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When China's sporting legend Yao Ming passed through Kolkata without anyone noticing

(Left: Yao Ming in his U-18 days; right: Yao Ming’s photo on Sachin Tendulkar’s Facebook page)
Modified 16 Feb 2017, 20:45 IST

The city of Kolkata is no stranger to sporting greatness. Eyes still light up in the coffee houses and bars of the city at any mention of the great Pele’s visit with the New York Cosmos side in 1977; it is recounted with gleam in eyes how Mohun Bagan’s goalkeeper Sibaji Banerjee had leapt in the air in the closing stages of the match to snatch the ball away from a volleying Pele’s feet to deny him a goal and keep the score at 2-2.

Notwithstanding the fact that India hardly figured on the footballing map of the world, approximately 20,000 people had braved the rain and turned up at the Kolkata airport for a glimpse of the Brazilian that day, and 75,000 people had turned up for the match at the Eden Gardens.

Three and a half decades later, when another luminary from the same sport, Lionel Messi, visited the city with the Argentine national side, there was similar frenzy. Traffic came to a standstill for a day, the number of people with blue streaks on faces or shirts increased exponentially as one neared the stadium, and at the gates of the hotel where the Argentines were put up, people were climbing on top of each other. Kolkata takes its sporting legends seriously.

However, when in November 1998, one sporting luminary played a whole tournament in Kolkata, displaying sparkling form and leading his team to the crown, there was no hold-up in traffic. Records of the visit that can be found are few and sketchy, but there is no doubt that this tournament came at a crucial juncture of this legendary player’s then-fledgling career.

For years afterwards, this player refers to the final of this Kolkata tournament as being the most memorable match of his life.

Also Read: How Yao Ming scaled the Great Wall of Chinese bureaucracy to get to the NBA

Eighth wonder of world, unrecognised in India

The player in question is Yao Ming – one of the greatest players in the history of basketball, the fourth tallest professional in the NBA, and possibly the most recognisable athlete from our continent.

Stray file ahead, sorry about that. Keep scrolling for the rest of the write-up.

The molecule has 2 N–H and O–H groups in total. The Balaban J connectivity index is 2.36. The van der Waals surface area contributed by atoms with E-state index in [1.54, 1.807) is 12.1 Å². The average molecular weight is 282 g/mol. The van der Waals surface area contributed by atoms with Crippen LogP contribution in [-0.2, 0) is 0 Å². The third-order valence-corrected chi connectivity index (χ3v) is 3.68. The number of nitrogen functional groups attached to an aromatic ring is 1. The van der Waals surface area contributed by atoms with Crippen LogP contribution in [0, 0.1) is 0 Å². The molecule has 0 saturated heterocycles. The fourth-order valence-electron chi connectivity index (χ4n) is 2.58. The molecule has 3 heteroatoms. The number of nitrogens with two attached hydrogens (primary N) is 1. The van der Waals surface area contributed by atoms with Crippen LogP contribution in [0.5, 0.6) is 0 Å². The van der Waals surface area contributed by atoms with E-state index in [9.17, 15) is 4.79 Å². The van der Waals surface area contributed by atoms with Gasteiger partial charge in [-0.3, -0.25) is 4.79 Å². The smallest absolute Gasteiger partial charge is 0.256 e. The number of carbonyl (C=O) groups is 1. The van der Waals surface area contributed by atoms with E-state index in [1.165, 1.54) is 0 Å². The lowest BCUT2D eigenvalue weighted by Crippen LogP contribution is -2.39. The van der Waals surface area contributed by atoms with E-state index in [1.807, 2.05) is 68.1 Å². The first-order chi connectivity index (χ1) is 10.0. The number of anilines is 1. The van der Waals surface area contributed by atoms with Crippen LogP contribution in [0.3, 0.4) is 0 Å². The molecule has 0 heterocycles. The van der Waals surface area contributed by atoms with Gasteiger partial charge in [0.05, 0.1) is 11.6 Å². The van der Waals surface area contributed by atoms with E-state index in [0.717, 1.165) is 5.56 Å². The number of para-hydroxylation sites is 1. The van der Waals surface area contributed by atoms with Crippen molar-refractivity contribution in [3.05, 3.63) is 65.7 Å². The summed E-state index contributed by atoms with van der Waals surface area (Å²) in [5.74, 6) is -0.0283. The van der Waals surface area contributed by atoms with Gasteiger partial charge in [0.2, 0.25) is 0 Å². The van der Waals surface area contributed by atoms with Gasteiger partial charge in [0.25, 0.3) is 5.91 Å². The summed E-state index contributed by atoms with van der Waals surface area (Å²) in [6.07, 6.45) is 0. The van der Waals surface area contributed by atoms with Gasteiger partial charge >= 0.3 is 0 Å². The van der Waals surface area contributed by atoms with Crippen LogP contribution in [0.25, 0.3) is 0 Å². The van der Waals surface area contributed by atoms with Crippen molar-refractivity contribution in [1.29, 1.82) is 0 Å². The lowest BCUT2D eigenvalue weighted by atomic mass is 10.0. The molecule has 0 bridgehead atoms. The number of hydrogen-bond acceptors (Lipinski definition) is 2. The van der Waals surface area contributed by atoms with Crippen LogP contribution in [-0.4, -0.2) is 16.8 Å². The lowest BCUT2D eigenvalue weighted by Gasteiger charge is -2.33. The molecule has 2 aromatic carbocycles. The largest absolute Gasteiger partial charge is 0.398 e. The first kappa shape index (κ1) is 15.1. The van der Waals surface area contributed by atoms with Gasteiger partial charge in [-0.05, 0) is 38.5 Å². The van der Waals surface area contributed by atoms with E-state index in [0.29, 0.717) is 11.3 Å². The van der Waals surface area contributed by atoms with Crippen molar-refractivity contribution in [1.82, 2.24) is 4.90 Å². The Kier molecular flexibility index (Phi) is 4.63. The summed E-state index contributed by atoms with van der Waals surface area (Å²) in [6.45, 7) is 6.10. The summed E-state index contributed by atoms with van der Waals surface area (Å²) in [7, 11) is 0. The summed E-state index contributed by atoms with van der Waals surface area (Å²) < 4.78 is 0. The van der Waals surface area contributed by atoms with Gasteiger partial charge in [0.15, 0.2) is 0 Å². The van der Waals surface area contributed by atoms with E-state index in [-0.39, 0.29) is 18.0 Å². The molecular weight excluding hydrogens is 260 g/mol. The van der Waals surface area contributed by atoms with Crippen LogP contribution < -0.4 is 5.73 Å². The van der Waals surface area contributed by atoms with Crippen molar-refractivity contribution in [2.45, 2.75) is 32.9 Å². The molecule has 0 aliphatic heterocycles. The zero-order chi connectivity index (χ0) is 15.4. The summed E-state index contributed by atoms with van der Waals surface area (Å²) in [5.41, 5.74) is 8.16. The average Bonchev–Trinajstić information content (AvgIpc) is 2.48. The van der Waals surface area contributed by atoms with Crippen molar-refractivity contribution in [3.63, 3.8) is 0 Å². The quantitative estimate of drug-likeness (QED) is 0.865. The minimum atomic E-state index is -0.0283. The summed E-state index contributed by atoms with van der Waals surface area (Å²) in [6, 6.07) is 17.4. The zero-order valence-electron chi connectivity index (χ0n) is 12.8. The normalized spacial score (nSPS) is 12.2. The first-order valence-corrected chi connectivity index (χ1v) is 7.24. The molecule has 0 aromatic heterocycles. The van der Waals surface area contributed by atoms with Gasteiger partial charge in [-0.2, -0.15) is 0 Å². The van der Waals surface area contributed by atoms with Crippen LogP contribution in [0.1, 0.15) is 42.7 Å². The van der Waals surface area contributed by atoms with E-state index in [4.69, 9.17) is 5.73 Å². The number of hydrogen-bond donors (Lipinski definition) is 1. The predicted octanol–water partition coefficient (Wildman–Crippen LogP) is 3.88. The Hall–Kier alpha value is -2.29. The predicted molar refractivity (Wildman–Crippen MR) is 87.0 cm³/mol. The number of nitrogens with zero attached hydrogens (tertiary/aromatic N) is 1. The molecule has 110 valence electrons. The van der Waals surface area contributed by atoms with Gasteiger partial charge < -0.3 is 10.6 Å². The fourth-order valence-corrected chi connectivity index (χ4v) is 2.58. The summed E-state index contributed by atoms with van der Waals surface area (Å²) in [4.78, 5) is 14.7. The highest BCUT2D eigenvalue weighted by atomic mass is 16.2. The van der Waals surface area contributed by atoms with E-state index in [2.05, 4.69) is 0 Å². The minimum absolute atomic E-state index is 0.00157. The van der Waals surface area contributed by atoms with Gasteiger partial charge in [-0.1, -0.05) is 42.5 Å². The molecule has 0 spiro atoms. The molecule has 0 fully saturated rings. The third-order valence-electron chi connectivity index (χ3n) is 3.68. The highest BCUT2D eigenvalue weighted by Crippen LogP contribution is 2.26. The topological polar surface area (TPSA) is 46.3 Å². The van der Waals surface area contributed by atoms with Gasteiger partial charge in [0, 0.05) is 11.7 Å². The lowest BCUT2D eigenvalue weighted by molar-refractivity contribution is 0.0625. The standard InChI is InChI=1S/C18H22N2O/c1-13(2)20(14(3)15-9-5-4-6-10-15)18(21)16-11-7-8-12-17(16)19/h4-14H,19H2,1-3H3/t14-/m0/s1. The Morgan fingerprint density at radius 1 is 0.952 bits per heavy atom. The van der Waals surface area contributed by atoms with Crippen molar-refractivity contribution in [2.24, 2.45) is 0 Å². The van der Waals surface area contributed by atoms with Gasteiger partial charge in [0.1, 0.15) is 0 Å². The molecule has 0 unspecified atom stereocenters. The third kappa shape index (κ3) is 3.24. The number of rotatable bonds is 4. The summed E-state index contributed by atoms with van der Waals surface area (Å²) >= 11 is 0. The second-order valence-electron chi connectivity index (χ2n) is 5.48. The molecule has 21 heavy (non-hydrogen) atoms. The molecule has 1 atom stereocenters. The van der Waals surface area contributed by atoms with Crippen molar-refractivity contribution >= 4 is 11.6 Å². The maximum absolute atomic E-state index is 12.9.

Yao Ming’s prodigious height had made waves in his native China and by 1998, the 17-year-old had attracted scouts from NBA who wanted to verify reports of a 7’5’’ Chinese centre who seemed to be the next big thing in the sport. Yao was taken along by Nike to the USA for a series of training camps, where the legendary Michael Jordan had been so impressed that he had picked up the phone to arrange a professional contract for the Chinese teenager in America.


It would be four more years before Yao would finally manage to seal the deal to move to the USA, but the impact he had made on that visit was marked – an article in the Indianapolis Star from July 1998 gushes, “His name is Yao Ming, and on the basketball court he is the eighth wonder of the world. He is only 17 years old, but compared with other young basketball players, he stands out as a crane among chickens.”

Later the same year, Yao Ming travelled with the U-18 Chinese national team to participate in the Asian Basketball Championship, to be hosted at the Netaji Indoor Stadium. Yao’s fame may have travelled across to the USA, but in India, there was no similar recognition. China, starting out as defending champions but unbothered by any fanfare, lost only the second match of their campaign to Lebanon, but bounced back the very next day with a 115-42 trouncing of Hong Kong.

As hosts India, led by the charismatic S Robinson, exited the tournament at the group stages, China marched on, set for a collision course with Qatar in the final, who had maintained a winning streak till then. 

Also Read: 12 pictures where Yao Ming made other athletes look like dwarfs

Most memorable match from pre-NBA days


The curious structure in which sports are organised in China sets their country’s athletes apart from the others in how they think while in action. Yao’s parents were ‘brought together’ by the authorities in marriage during the sixties because they had been the tallest man and woman respectively in Shanghai.

When the Chinese Basketball Association was formed in the 90s, individual statistics for scoring and rebounding were not recorded. When Yao was asked in the USA to recount his favourite match, his answer was in keeping with this Chinese tradition of putting the team above self – “When our national team won the Asian junior championship in ‘98. We beat Qatar, and I had 17 blocks.”

China beat Qatar 59-45 to defend their U-18 crown, and unsurprisingly, Yao Ming was named the MVP of the tournament. When Grammy-winning band Mumford and Sons had toured Kolkata in 2009, before their days of recognition, a handful of people had turned up at their show and a woman had reportedly shouted at them to go home. Nobody had shouted at Yao Ming to go home, but the silence at the award ceremony must have been equally deafening.


Major basketball international tournaments in India are few and far between, but 2017 is a rare year – India have been awarded hosting rights of the 1st FIBA Asia Women’s Cup and the 5th FIBA Asia U-16 Championship for Women.

Presumably, there will be scant interest in these events, but when the U-17 Football World Cup comes around later in the year, the babus of Bengal may be expected to march to the Salt Lake Stadium, training their eyes to spot in the tiniest nuance of movement or shot placement the next Pele or the next Messi.

Indians are more familiar with this viral meme of Yao Ming than the athlete himself
Published 03 Feb 2017, 19:24 IST
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